Ukraine fighters battle Putin’s push in Donetsk

Support Ukraine independence, Moscow out now!

By Roy Landersen
February 13, 2023
Woman holds sign, “Ukraine: not our enemies, but our brothers,” at monument to Ukrainian poet Lesya Ukrainka in Moscow Jan. 21. Bouquets, toys placed at sites in 50 cities protesting Moscow’s deadly Jan. 14 strike on Dnipro apartments show growing opposition to Putin’s war.
Reuters/StringerWoman holds sign, “Ukraine: not our enemies, but our brothers,” at monument to Ukrainian poet Lesya Ukrainka in Moscow Jan. 21. Bouquets, toys placed at sites in 50 cities protesting Moscow’s deadly Jan. 14 strike on Dnipro apartments show growing opposition to Putin’s war.

Almost a year after Russian President Vladimir Putin launched his invasion of Ukraine, he is intensifying efforts to bomb its people into submission. His regime, whose origins lie in the KGB political police apparatus of the former Soviet Union, aims to reimpose the former czarist empire by annihilating the country’s independence. As assaults on civilians and urban areas expand, working people in Ukraine continue to throw themselves into the fight to defend their country’s sovereignty.

Following months of airstrikes on Ukrainian energy facilities, Moscow Jan. 26 targeted the largest cities of Kyiv and Kharkiv, as well as Lviv in the west. Ten regions of Ukraine faced emergency power outages, with 12 people killed from the latest Russian missile and drone barrage.

The damage and death toll from the latest attacks would have been far worse if not for Ukrainian air defenses, which downed all 24 drones and 47 of the 55 incoming missiles.

Because Moscow never achieved air superiority, its warplanes haven’t been able to obliterate the main Ukrainian cities. But its missile strikes invite comparison with the methods used by the imperialist powers during World War II, when Washington and London firebombed the German cities of Hamburg and Dresden while U.S. bombers did the same to Tokyo. The aim was to kill the largest number of civilians possible and inflict the widest destruction.

For months Moscow’s assaults on the town of Bakhmut in eastern Ukraine have been carried out without any regard for the lives of Russian conscripts. While the Kremlin’s exact losses are a state secret, the boom in Russia’s funeral industry and the backlog of work at crematoriums is one indication of the extent of the carnage. The Bakinskaya cemetery, in southwestern Russia, has been expanded sevenfold in the past two months.

Putin is banking on the larger size of Russia’s population and its military forces to ensure his victory. But the rising death toll is undermining support for the war.

Lenin on Ukraine national rights

The right of oppressed nations to self-determination was championed by V.I. Lenin and the Bolshevik Party as they led the working class and its allies to take power into their own hands in Russia in 1917. The new workers and peasants republic acted on the Bolsheviks’ program.

“For centuries the indignation and distrust of the non-sovereign and dependent nations towards the dominant and oppressor nations have been accumulating,” wrote Lenin in 1919. “Only the Ukrainian workers and peasants themselves can and will decide at their All-Ukraine Congress of Soviets whether the Ukraine shall amalgamate with Russia, or whether she shall remain a separate and independent republic.”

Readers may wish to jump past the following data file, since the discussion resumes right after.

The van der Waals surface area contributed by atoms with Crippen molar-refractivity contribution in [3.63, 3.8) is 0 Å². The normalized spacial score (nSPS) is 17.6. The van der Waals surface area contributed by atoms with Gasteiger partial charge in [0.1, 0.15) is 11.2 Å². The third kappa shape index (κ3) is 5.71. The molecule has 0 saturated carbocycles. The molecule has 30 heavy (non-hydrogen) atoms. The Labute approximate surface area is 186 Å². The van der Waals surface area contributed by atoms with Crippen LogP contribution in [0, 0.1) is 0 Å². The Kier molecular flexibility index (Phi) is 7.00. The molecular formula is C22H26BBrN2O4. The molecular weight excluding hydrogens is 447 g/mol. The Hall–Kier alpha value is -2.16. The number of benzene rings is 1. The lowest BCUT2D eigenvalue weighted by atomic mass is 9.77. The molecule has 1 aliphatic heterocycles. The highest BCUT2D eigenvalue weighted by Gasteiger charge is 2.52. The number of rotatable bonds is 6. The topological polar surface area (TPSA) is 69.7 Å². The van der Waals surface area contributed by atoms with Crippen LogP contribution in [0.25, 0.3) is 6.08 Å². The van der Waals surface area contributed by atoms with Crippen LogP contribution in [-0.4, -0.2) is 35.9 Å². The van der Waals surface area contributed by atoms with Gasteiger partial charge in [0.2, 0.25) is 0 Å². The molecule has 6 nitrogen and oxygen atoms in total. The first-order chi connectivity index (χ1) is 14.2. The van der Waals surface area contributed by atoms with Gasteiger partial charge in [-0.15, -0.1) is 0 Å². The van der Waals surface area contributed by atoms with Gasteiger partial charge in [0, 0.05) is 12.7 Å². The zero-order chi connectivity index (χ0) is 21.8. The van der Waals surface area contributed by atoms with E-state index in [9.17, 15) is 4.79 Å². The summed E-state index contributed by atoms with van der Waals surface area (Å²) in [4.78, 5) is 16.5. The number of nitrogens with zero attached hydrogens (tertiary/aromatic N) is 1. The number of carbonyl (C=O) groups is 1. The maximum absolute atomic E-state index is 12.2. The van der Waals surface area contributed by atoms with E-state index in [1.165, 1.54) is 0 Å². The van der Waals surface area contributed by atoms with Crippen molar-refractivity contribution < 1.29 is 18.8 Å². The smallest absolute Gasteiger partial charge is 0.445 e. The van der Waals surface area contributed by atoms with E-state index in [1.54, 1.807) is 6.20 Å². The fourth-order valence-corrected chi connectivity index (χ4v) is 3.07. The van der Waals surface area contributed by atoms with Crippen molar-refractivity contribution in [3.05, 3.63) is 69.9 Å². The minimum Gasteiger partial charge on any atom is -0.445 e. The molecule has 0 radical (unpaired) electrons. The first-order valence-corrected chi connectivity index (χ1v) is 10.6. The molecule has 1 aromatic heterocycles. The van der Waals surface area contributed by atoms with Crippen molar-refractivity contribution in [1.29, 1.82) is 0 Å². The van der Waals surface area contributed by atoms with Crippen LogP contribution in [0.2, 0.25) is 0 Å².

In 1922, after defeating the counterrevolutionary armies of the capitalists, landlords and 16 invading foreign powers, a voluntary federation of the Russian, Ukrainian, and four other republics was established: the Union of Soviet Socialist Republics.

It was only through a bloody counterrevolution led by Joseph Stalin after Lenin’s death that those conquests were reversed and the Ukrainian and other oppressed peoples were denied their language, cultural and other national rights. Ukraine became independent again in 1991 after the collapse of the Stalinist regime.

“The sooner Moscow’s invading army gets out of Ukraine, all of Ukraine, the better for the working class, not only there but in Russia itself and throughout the world,” Alyson Kennedy, Socialist Workers Party candidate for mayor of Fort Worth, Texas, told the Militant Jan. 30.

Since the Kremlin’s missile strike on a Dnipro apartment block that killed 46 residents, including several children, Jan. 14, people in at least 50 Russian cities have been laying flowers and children’s soft toys daily at monuments. In St. Petersburg there are at least seven makeshift memorials. Items removed by police or street cleaners are constantly replenished.

“In the silent war between utility workers and those who sympathize with Ukraine, the latter are winning,” reported the Mozhem Obyasnit news channel Jan. 30.

Around the country individuals continue to hold single-person protests against the war despite facing repeated arrests. Olga Tsukanova, leader of the Council of Soldiers’ Mothers and Wives, was detained at Samara airport for three hours Jan. 22, to prevent her from flying to Moscow where she was going to deliver 700 statements by mothers of conscripts, prisoners and missing persons — complaining about the treatment of their sons — to the prosecutor general’s office. The council was formed after Putin’s call-up of conscripts last September. It says it now has chapters in 89 cities.

Writers, poets and publishers are also finding ways to express their opposition to the war.

“I thought that I was a Russian but this maniac appears to also think he is,” wrote German Lukomnikov, referring to Putin, in a poem published in the January issue of Volga, the Samara literary journal.

The website Briefly, which provides the main Russian-language summary of books for thousands of school and university students, ends each page with a heart in blue and yellow, the Ukrainian national colors. This is followed by a message, “He who defends his own home is right.”